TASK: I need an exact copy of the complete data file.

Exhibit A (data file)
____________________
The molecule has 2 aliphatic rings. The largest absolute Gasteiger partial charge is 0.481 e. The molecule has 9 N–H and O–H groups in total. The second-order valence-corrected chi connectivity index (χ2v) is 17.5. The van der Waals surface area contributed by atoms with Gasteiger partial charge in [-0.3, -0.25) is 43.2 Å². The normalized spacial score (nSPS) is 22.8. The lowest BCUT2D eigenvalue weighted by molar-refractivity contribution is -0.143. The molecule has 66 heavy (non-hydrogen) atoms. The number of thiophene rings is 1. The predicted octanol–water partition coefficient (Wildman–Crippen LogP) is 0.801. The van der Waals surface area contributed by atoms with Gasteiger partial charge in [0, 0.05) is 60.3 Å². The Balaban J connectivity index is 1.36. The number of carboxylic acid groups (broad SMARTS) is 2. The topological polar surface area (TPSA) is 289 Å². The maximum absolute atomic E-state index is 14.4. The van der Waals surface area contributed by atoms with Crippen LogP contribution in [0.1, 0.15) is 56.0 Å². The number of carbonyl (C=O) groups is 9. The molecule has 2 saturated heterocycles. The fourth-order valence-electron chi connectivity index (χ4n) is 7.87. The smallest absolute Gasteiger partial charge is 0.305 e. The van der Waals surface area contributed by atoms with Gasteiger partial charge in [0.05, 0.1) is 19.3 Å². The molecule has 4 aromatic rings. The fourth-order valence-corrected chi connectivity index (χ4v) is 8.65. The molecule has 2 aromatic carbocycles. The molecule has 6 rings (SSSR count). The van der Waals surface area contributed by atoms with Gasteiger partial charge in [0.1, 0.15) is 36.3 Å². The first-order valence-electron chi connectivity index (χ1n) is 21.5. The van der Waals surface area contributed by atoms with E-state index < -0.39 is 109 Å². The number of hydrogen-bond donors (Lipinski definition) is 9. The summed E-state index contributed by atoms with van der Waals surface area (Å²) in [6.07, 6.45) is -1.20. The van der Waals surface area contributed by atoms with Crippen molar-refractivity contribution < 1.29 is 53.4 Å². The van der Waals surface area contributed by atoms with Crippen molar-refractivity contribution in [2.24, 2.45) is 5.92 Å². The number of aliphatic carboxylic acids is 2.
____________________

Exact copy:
The molecule has 2 aliphatic rings. The largest absolute Gasteiger partial charge is 0.481 e. The molecule has 9 N–H and O–H groups in total. The second-order valence-corrected chi connectivity index (χ2v) is 17.5. The van der Waals surface area contributed by atoms with Gasteiger partial charge in [-0.3, -0.25) is 43.2 Å². The normalized spacial score (nSPS) is 22.8. The lowest BCUT2D eigenvalue weighted by molar-refractivity contribution is -0.143. The molecule has 66 heavy (non-hydrogen) atoms. The number of thiophene rings is 1. The predicted octanol–water partition coefficient (Wildman–Crippen LogP) is 0.801. The van der Waals surface area contributed by atoms with Gasteiger partial charge in [0, 0.05) is 60.3 Å². The Balaban J connectivity index is 1.36. The number of carboxylic acid groups (broad SMARTS) is 2. The topological polar surface area (TPSA) is 289 Å². The maximum absolute atomic E-state index is 14.4. The van der Waals surface area contributed by atoms with Crippen LogP contribution in [0.1, 0.15) is 56.0 Å². The number of carbonyl (C=O) groups is 9. The molecule has 2 saturated heterocycles. The fourth-order valence-electron chi connectivity index (χ4n) is 7.87. The smallest absolute Gasteiger partial charge is 0.305 e. The van der Waals surface area contributed by atoms with Gasteiger partial charge in [0.05, 0.1) is 19.3 Å². The molecule has 4 aromatic rings. The fourth-order valence-corrected chi connectivity index (χ4v) is 8.65. The molecule has 2 aromatic carbocycles. The molecule has 6 rings (SSSR count). The van der Waals surface area contributed by atoms with Gasteiger partial charge in [0.1, 0.15) is 36.3 Å². The first-order valence-electron chi connectivity index (χ1n) is 21.5. The van der Waals surface area contributed by atoms with E-state index < -0.39 is 109 Å². The number of hydrogen-bond donors (Lipinski definition) is 9. The summed E-state index contributed by atoms with van der Waals surface area (Å²) in [6.07, 6.45) is -1.20. The van der Waals surface area contributed by atoms with Crippen molar-refractivity contribution < 1.29 is 53.4 Å². The van der Waals surface area contributed by atoms with Crippen molar-refractivity contribution in [2.24, 2.45) is 5.92 Å². The number of aliphatic carboxylic acids is 2.